Tuesday, January 04, 2005

Sacred profanities

This post started as a response to a comment below, where Alireza Doostdar has problematized Iranian.com's "nothing is sacred" slogan. Since my response became too long, I decided to make it into a post:
It was in fact this slogan that initially incited me, some time ago, to object to a cartoon on the pages of Iranian.com which had angered me. In my response to that cartoon, I questioned the way "freedom of speech" had itself become the untouched "sacred," while enabling hate speech. However, later I came to appreciate the possibilities that this idea of questioning anything and everything sacred that Iranian.com's slogan suggests. To me, this slogan means that one can question many notions that are assumed to be "sacred" and remain untouched by many diasporic Iranians. This includes things like the "freedom of speech" (or an abstract notion of "freedom" for that matter), nationalism, heterosexuality, "democracy," "Iranian-ness," and many other issues that people often take for granted and don't think about when they say "sacred." Unfortunately, however, more often than not, it is the hegemonic discourses that easily find their way into the pages of Iranian.com. I just wished that more people would write and challenge some of these taken-for-granted idea(l)s. Even though, Mo has rightly encouraged me to ignore people such as the author of the satiric piece to which I had referred in that post[Muslim fags], unfortunately, I think likes of Baniameri are many. Besides, if we accept, in an Austinian way, that to say things is to do things, then we have to admit that the performativity of anti-Arab, anti-Muslim, anti-queer hate-speech does in fact have material effects.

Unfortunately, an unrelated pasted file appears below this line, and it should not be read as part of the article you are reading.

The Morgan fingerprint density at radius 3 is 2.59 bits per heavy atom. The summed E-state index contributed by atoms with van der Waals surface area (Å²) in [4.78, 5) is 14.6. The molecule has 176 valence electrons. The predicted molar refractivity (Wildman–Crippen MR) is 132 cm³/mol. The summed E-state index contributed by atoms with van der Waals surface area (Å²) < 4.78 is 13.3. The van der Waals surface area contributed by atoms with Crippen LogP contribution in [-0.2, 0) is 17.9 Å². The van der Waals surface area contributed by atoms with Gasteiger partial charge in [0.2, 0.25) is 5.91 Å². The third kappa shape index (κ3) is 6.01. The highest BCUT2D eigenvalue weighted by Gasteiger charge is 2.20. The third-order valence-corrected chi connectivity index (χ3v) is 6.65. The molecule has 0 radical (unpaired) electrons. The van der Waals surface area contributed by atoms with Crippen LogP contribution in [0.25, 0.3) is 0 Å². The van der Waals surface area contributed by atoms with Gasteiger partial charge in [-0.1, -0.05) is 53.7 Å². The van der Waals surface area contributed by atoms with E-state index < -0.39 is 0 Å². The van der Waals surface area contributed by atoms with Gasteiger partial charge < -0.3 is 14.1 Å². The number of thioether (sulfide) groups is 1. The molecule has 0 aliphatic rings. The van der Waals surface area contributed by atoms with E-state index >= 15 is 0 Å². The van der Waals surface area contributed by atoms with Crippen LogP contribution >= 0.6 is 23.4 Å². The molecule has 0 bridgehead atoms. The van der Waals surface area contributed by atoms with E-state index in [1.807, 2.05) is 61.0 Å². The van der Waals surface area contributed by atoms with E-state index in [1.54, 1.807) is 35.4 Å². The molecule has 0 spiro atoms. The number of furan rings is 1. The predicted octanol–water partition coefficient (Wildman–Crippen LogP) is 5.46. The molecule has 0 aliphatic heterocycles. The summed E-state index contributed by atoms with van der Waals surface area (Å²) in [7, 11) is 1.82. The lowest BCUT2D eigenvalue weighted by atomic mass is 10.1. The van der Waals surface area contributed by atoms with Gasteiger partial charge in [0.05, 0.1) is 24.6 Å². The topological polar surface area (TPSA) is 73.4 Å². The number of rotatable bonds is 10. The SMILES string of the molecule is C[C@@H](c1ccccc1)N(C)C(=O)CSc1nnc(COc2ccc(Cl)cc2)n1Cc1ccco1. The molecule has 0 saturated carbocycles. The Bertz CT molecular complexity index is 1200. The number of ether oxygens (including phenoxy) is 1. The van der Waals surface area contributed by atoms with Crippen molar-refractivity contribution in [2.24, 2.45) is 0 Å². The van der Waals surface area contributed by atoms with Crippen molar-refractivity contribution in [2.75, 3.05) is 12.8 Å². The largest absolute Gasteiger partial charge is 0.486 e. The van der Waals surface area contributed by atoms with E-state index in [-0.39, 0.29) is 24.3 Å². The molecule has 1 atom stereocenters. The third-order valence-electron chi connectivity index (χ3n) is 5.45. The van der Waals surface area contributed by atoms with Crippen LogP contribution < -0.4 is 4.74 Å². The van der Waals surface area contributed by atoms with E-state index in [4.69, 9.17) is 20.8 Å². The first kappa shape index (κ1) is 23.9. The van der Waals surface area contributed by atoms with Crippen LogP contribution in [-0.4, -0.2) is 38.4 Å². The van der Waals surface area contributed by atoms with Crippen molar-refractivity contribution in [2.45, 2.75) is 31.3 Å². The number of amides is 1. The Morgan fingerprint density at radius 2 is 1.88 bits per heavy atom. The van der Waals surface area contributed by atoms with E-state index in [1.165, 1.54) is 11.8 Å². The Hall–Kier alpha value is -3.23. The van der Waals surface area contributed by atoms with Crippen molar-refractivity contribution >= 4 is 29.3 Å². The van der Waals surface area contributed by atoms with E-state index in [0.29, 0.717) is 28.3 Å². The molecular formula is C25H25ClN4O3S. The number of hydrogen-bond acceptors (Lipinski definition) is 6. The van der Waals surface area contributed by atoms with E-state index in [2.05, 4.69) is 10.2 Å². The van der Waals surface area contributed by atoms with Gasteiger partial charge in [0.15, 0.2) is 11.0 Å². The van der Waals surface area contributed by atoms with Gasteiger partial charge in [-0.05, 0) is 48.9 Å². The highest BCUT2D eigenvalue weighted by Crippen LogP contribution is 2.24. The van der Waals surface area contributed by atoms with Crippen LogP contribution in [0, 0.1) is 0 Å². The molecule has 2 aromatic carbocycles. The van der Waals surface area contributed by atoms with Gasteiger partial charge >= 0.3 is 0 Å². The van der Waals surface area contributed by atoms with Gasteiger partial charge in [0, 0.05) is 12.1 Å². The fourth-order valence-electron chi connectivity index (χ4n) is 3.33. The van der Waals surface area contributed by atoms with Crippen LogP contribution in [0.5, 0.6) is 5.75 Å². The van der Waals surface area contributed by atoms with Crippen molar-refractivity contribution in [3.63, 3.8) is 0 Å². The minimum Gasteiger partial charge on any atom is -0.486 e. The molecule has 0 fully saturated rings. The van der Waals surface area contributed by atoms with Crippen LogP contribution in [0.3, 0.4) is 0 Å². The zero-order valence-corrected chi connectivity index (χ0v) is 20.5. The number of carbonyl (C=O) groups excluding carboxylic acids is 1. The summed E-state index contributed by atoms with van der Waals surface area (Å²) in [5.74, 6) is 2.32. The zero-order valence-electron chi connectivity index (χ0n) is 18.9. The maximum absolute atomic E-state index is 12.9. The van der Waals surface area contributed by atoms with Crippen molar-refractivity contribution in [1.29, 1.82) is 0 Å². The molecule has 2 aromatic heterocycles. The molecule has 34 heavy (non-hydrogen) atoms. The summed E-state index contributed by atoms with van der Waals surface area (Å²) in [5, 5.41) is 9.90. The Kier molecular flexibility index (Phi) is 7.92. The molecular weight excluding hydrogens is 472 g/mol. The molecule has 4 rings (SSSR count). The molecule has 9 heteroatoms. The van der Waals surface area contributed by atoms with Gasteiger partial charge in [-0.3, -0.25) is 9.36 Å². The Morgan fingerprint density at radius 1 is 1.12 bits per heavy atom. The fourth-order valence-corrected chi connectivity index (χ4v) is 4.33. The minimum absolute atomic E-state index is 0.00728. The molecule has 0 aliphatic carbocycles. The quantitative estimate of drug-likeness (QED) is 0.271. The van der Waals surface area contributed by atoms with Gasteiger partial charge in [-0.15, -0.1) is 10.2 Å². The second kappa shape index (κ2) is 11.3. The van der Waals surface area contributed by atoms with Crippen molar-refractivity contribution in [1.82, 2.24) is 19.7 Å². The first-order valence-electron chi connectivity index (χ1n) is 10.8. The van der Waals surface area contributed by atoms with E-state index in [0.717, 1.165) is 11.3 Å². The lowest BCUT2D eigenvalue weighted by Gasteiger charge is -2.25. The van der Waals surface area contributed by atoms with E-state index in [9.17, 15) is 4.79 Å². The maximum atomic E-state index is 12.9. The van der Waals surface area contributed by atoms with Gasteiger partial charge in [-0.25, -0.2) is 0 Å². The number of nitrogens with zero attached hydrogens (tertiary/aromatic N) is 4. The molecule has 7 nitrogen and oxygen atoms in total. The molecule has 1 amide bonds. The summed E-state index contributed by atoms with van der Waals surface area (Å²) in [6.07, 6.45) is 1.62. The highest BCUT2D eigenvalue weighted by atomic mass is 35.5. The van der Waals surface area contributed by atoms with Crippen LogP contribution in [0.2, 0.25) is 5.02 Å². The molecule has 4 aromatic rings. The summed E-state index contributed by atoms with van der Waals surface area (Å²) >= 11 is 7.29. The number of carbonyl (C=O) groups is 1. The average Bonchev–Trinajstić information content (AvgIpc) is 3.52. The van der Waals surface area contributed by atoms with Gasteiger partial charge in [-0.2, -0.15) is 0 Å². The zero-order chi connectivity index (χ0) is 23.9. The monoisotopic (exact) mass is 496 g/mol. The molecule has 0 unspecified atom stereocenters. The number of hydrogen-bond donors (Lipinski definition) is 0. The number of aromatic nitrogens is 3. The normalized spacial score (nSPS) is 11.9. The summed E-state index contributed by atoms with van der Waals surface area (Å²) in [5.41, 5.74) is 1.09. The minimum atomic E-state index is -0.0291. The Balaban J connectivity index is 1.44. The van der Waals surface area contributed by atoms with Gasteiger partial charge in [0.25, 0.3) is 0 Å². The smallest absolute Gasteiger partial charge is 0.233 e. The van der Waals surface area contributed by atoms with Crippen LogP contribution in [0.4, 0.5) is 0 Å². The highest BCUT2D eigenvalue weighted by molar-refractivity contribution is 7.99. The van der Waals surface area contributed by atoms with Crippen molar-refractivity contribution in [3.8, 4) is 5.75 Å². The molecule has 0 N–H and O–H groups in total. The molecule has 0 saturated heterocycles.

Again, I wish more people would write to create an alternative space of dialogue on the Iranian.com, since it is the largest diasporic Iranian online magazine (and I know that Jahanshah Javid is open to posting those writings as well). But, I also know that we choose our battles and that the academic Fordism in the U.S. doesn’t allow many of us, students of humanities and social sciences, whose work should include cultural critique, to write in response to pop culture. But, writing for (and in response) to popular culture, is perhaps another way to destabilize the binary of “sacred” and “profane.” By giving weight to the profanity (or “vulgarity”) of popular cultural forms such as Iranian.com or blogs (as you [Alireza Doostdar] have eloquently written about), one can challenge the sacredness of the “high culture,” and question the assumed profanity of the “low culture.” It is the “high culture” that many Iranian intellectuals seem to insist on preserving, not wanting to admit that all sacredness is already contaminated… That, I think, is the beauty of life: its paradoxes and its impurity. I am digressing again! In any case, I hope that we take this “nothing is sacred” at its face value and question the sacredness of the “sacred,” whatever that may be.


The sidebar image is taken from Mahmoud Pakzad's "Old Tehran", Did Publishers, 1994. Thanks to Jahanshah Javid (www.iranian.com) for sharing it.

Creative Commons License
This work is licensed under a Creative Commons License. Weblog Commenting and Trackback by HaloScan.com